One of the constant refrains of the new boomsayers, rally-rompers, and green shootists is that we’re not likely to experience a redux of the Great Depression. This time things will be different, largely because we have a much different kind of government than we had in 1930.
Unfortunately, there is little reliable data or theory to tells us the economy is not heading toward a repeat performance of the Great Depression. Of course, no one wants to see a situation where the real gross domestic product in the United States declines 27 percent and unemployment soars to 25 percent, as it did in the worst years of the Great Depression. Our recession is already tough enough. But wishing is not analysis, and we are already running the danger of a foolish overconfidence about the strength of our economy.
A key factor that feeds the confidence that it is different this time is that our economy has many built-in safeguards that did not exist when the Great Depression struck. It’s assumed that government policies such as unemployment insurance, Social Security, and federal deposit insurance will cushion the fall.
We know that our policies cannot prevent a recession, however. What makes us think that they can prevent another depression? Frighteningly, these policies have never been severely tested. They may be intended to cushion the blow but the intentions of a policy and its results are often miles apart. What’s more, both the origins of the policies and their implementation have been far more affected by special interest politics than commonly acknowledged. To put it too briefly, all too often government policies that are supposed to serve the common good wind up merely serving special interests and don’t do much about the problems they allegedly address.
Let’s just take the example of banking. The Federal Reserve and the FDIC were supposed to exercise oversight that would prevent bank failures or lower the costs of failures. Deposit insurance was supposed to be a bulwark against failure. But none of these worked the way it was supposed to. Bank supervision failed, banks found ways to go broke even without a run on the bank, and the FDIC’s role in shutting down unstable financial institutions was destroyed by the TARP’s bank bailout.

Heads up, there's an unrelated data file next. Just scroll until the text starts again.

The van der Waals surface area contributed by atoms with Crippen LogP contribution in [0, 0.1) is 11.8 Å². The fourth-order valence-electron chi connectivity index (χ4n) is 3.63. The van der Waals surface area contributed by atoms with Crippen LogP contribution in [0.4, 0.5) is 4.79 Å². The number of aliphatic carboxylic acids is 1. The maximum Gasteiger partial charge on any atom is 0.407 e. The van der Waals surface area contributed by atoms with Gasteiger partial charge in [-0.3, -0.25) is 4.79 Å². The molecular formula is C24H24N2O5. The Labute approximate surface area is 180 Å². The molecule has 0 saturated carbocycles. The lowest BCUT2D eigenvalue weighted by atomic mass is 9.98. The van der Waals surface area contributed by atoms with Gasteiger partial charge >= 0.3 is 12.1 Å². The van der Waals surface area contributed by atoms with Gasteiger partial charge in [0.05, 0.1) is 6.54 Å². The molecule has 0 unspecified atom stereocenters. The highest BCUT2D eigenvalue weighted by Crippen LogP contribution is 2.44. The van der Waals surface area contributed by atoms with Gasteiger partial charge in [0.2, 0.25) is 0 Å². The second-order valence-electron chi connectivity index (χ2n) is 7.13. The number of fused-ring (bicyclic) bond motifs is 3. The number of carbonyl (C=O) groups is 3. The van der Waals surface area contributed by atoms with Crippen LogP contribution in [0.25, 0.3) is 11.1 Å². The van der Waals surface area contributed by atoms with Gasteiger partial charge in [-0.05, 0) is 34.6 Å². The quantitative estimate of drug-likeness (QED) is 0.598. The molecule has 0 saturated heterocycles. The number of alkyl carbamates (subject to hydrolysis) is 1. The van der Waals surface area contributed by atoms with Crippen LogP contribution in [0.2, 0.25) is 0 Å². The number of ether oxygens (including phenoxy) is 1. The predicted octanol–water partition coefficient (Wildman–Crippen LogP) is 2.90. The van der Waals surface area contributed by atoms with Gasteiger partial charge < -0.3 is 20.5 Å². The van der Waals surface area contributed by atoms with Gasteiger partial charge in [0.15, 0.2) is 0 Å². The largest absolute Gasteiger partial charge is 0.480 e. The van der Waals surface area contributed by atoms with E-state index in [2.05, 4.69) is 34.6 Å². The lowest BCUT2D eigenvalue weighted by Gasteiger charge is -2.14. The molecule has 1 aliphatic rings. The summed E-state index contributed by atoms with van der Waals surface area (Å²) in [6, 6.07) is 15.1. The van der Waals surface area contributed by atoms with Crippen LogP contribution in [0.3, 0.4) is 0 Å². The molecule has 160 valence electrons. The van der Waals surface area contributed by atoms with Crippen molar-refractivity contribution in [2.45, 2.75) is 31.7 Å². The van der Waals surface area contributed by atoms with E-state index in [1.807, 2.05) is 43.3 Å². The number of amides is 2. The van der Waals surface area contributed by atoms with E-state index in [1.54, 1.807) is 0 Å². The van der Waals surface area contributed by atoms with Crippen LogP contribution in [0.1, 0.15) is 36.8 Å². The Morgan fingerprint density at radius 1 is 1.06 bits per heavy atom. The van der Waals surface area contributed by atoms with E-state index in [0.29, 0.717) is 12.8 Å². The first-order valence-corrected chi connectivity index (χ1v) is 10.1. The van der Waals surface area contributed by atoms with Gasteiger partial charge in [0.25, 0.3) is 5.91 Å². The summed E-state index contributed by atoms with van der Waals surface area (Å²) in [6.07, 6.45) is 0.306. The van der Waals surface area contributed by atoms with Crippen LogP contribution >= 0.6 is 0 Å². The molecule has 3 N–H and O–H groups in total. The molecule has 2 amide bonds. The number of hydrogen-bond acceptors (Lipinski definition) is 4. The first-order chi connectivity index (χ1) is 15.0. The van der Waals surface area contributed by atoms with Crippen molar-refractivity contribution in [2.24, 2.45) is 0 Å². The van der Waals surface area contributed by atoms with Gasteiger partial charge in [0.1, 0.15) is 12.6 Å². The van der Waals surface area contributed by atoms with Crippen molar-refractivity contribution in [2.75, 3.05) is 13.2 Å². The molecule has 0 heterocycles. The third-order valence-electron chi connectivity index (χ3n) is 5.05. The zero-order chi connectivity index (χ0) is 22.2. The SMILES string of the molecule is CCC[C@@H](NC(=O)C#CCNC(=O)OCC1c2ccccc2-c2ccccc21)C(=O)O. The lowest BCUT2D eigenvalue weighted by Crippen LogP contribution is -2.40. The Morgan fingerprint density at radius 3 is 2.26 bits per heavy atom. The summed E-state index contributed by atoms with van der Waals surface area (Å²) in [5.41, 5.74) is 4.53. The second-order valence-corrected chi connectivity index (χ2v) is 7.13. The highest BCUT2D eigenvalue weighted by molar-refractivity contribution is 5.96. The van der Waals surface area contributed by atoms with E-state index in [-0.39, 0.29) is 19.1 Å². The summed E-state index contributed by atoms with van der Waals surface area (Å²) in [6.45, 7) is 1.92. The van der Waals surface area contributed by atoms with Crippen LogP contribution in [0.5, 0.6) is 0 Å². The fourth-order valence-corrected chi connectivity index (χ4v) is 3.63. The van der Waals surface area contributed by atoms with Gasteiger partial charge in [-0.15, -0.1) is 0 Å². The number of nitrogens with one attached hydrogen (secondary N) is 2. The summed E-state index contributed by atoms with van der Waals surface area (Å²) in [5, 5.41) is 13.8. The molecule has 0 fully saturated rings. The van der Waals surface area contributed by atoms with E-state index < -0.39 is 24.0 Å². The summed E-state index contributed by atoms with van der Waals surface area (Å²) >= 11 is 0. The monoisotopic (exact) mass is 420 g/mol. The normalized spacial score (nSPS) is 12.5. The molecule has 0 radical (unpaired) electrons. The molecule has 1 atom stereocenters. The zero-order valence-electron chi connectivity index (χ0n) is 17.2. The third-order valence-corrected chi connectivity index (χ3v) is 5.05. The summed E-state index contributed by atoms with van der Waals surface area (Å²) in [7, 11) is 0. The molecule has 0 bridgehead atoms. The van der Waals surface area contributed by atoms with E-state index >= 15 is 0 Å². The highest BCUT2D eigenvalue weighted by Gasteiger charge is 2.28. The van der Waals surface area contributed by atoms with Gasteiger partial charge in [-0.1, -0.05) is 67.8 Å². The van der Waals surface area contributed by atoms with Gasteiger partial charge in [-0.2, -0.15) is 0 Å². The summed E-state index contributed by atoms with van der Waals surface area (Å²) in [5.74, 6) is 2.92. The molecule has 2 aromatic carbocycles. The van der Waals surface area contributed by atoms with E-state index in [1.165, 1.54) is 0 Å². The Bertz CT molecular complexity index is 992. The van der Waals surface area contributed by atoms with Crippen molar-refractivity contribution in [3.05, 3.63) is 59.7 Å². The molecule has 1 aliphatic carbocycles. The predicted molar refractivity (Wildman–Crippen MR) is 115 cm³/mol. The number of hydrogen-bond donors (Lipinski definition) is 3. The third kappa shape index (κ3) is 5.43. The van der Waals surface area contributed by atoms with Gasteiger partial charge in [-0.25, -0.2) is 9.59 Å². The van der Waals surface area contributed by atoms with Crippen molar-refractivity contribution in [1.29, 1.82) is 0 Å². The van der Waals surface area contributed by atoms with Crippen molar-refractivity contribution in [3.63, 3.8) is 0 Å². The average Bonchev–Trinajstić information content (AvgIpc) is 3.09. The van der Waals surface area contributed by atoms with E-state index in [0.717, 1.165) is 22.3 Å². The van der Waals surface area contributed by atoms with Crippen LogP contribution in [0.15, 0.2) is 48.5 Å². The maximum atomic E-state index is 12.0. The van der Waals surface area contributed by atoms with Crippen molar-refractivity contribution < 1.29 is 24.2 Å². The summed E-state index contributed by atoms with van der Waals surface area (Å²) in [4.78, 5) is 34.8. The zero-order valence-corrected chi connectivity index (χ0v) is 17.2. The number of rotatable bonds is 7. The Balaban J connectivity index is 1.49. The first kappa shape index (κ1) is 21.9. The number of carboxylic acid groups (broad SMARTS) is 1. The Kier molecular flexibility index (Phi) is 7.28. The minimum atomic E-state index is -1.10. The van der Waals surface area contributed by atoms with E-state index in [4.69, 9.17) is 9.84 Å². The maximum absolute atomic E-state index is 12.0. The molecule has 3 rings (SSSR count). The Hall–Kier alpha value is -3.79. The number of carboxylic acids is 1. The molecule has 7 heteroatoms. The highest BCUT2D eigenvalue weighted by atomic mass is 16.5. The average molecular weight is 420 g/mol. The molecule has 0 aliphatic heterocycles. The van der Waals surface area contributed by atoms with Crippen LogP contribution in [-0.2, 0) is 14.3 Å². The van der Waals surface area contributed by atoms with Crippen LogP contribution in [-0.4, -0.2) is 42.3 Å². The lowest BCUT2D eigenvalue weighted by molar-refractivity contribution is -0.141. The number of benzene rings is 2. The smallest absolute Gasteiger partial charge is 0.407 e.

The assumption that we’ll avoid a depression just because we have policies and leaders that contrast starkly with the allegedly laissez-faire policies and leaders of the 1930s is unwarranted. In the first place, the much-maligned Herbert Hoover was not the free-market fundamentalist he is often made out to be. In fact, he implemented policies that the supporters of Barack Obama would recognize as their own today.
Second, this assumption hasn’t been tested, and no economic theory exists to tell us that these policies and these leaders are the right ones we need. Even interventionist theories—such as those of Keynes—don’t tell us that the policies we actually have in place will fix the economy. Our political leaders have taken a number of extraordinary steps, but the economy has continued to sink. We might conclude that they need to do more but on what grounds do we conclude that they have the ability or knowledge to do the right things?
It’s customary for a columnist to end a column chock full of sobering—perhaps even frightening—analysis with a ray of sunshine. I’ll comply with the custom by noting that the kind of entrepreneurial ingenuity and determination of rugged Americans may be enough to overcome even the worst policy errors. Even if we’re too confident we’ve got the right policies, we’re probably not too confident about that deeper factor: having the right people. The Great Depression was bad but it was eventually overcome. We shall overcome again. Probably.